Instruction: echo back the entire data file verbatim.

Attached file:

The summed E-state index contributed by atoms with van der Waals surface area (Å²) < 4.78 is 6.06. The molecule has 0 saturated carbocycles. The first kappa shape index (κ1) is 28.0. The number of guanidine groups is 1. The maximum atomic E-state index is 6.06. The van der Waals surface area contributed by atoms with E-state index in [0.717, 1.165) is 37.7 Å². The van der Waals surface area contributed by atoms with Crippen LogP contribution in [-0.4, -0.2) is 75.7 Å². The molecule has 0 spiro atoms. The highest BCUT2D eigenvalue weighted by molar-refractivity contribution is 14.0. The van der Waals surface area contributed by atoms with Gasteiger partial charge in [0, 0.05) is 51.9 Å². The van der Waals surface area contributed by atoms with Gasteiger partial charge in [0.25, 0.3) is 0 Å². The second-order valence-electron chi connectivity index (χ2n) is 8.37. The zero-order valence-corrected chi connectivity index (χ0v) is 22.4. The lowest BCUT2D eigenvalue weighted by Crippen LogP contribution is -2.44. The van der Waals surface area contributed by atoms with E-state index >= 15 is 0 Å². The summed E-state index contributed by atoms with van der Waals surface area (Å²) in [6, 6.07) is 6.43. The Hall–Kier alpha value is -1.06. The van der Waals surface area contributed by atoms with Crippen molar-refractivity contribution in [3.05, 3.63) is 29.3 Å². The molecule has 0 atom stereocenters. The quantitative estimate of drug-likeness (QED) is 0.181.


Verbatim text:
The summed E-state index contributed by atoms with van der Waals surface area (Å²) < 4.78 is 6.06. The molecule has 0 saturated carbocycles. The first kappa shape index (κ1) is 28.0. The number of guanidine groups is 1. The maximum atomic E-state index is 6.06. The van der Waals surface area contributed by atoms with E-state index in [0.717, 1.165) is 37.7 Å². The van der Waals surface area contributed by atoms with Crippen LogP contribution in [-0.4, -0.2) is 75.7 Å². The molecule has 0 spiro atoms. The highest BCUT2D eigenvalue weighted by molar-refractivity contribution is 14.0. The van der Waals surface area contributed by atoms with Gasteiger partial charge in [0, 0.05) is 51.9 Å². The van der Waals surface area contributed by atoms with Gasteiger partial charge in [0.25, 0.3) is 0 Å². The second-order valence-electron chi connectivity index (χ2n) is 8.37. The zero-order valence-corrected chi connectivity index (χ0v) is 22.4. The lowest BCUT2D eigenvalue weighted by Crippen LogP contribution is -2.44. The van der Waals surface area contributed by atoms with E-state index >= 15 is 0 Å². The summed E-state index contributed by atoms with van der Waals surface area (Å²) in [6, 6.07) is 6.43. The Hall–Kier alpha value is -1.06. The van der Waals surface area contributed by atoms with Crippen molar-refractivity contribution in [3.05, 3.63) is 29.3 Å². The molecule has 0 atom stereocenters. The quantitative estimate of drug-likeness (QED) is 0.181.